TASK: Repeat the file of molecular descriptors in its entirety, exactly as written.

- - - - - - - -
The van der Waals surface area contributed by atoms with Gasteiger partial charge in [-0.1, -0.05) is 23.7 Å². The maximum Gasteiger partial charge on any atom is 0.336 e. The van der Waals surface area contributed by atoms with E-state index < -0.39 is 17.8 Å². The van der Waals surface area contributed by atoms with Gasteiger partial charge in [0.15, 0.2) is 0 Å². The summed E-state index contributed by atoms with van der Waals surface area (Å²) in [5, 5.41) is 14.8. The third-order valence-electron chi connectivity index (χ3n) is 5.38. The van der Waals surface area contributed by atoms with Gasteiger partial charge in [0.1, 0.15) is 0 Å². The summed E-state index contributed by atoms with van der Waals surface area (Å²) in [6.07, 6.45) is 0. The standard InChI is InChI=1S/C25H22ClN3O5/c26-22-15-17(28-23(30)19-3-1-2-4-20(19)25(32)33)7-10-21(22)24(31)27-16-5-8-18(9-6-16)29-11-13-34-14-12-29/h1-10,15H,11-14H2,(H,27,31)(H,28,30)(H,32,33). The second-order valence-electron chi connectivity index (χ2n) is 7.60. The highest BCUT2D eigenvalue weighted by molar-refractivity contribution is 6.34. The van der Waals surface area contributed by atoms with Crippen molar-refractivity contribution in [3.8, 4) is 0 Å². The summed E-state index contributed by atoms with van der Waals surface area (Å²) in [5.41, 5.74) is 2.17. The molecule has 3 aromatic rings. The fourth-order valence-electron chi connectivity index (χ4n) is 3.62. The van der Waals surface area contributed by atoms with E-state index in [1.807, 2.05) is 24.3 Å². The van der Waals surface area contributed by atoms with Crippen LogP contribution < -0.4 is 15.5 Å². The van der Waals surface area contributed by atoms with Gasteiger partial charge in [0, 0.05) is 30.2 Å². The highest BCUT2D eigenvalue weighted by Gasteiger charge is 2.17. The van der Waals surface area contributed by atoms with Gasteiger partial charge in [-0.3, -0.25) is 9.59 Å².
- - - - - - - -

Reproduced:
The van der Waals surface area contributed by atoms with Gasteiger partial charge in [-0.1, -0.05) is 23.7 Å². The maximum Gasteiger partial charge on any atom is 0.336 e. The van der Waals surface area contributed by atoms with E-state index < -0.39 is 17.8 Å². The van der Waals surface area contributed by atoms with Gasteiger partial charge in [0.15, 0.2) is 0 Å². The summed E-state index contributed by atoms with van der Waals surface area (Å²) in [5, 5.41) is 14.8. The third-order valence-electron chi connectivity index (χ3n) is 5.38. The van der Waals surface area contributed by atoms with Gasteiger partial charge in [0.1, 0.15) is 0 Å². The summed E-state index contributed by atoms with van der Waals surface area (Å²) in [6.07, 6.45) is 0. The standard InChI is InChI=1S/C25H22ClN3O5/c26-22-15-17(28-23(30)19-3-1-2-4-20(19)25(32)33)7-10-21(22)24(31)27-16-5-8-18(9-6-16)29-11-13-34-14-12-29/h1-10,15H,11-14H2,(H,27,31)(H,28,30)(H,32,33). The second-order valence-electron chi connectivity index (χ2n) is 7.60. The highest BCUT2D eigenvalue weighted by molar-refractivity contribution is 6.34. The van der Waals surface area contributed by atoms with Crippen molar-refractivity contribution in [3.8, 4) is 0 Å². The summed E-state index contributed by atoms with van der Waals surface area (Å²) in [5.41, 5.74) is 2.17. The molecule has 3 aromatic rings. The fourth-order valence-electron chi connectivity index (χ4n) is 3.62. The van der Waals surface area contributed by atoms with E-state index in [1.807, 2.05) is 24.3 Å². The van der Waals surface area contributed by atoms with Crippen LogP contribution < -0.4 is 15.5 Å². The van der Waals surface area contributed by atoms with Gasteiger partial charge in [0, 0.05) is 30.2 Å². The highest BCUT2D eigenvalue weighted by Gasteiger charge is 2.17. The van der Waals surface area contributed by atoms with Gasteiger partial charge in [-0.3, -0.25) is 9.59 Å².